Lluis QUINTANA-MURCI obtained his PhD in 1999 in the University of Pavia, where he started working in human population genetics and evolutionary biology. He began his faculty position in the CNRS in 2001, and since 2007, he heads the CNRS Unit of Human Evolutionary Genetics at the Institut Pasteur in Paris. His laboratory is focused on understanding (i) how natural selection and human demography have shaped the patterns of diversity of the human genome, (ii) the genetic control of gene expression related to immunity-related processes, and (iii) the influence of genetic variation and changes in lifestyle and ecologies of human populations on patterns of epigenetic variation. In particular, they are interested in exploring how pathogens and infectious diseases have exerted selective pressures on human genes, particularly on those involved in innate immunity, to unmask immunological mechanisms that have been critical for our past and present survival against infection.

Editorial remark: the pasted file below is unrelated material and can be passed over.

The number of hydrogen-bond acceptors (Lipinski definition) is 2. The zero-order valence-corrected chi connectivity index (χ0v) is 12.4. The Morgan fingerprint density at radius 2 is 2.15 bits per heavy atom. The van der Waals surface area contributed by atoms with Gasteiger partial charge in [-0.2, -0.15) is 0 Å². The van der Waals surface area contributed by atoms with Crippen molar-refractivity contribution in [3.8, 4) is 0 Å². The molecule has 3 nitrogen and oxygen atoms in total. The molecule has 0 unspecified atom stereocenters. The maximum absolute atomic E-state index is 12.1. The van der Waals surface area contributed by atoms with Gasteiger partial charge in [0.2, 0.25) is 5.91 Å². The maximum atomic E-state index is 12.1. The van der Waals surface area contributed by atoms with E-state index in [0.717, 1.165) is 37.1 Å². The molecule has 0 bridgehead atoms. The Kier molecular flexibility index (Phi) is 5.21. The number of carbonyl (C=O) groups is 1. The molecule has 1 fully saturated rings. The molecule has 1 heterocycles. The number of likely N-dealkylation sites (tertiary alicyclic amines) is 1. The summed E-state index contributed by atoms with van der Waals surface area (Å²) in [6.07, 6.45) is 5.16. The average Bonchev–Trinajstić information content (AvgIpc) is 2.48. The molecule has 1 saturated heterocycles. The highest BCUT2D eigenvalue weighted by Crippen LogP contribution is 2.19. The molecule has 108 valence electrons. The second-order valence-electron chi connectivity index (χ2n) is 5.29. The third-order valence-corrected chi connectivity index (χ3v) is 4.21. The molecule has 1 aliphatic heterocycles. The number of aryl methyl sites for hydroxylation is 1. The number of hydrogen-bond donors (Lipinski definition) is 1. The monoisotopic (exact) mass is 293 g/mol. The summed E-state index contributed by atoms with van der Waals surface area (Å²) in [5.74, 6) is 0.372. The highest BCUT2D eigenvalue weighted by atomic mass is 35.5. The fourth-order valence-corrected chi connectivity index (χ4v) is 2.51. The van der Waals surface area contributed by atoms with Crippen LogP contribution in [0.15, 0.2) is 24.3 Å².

Prof. Nita Salzman is a Professor of Pediatrics in the division of Gastroenterology, and also holds a secondary appointment in the Department of Microbiology and Molecular Genetics at the Medical College of Wisconsin. She is an Associate Director of the MD, PhD program and a co-leader of the Immunology, Inflammation and Infection research unit of the Children’s Research Institute. Dr. Salzman received her M.D. and Ph.D. (in pharmacology) from New York University School of Medicine. She completed her clinical training (pathology) at the University of Pennsylvania, and postdoctoral research training at Children’s Hospital of Philadelphia (genetics) and the University of Pennsylvania School of Medicine (microbiology and immunology), and was recruited to the Department of Pediatrics, Division of Gastroenterology at MCW in 2001. The Salzman laboratory studies innate host defense at mucosal surfaces, focusing on interactions between the mucosal innate immune system, enteric pathogens, and the microbiome, with a dual focus on both basic and translational research. Dr. Nita Salzman’s research is funded by NIH-NIAID, NIDDK, NIGMS and the Crohn’s and Colitis Foundation of America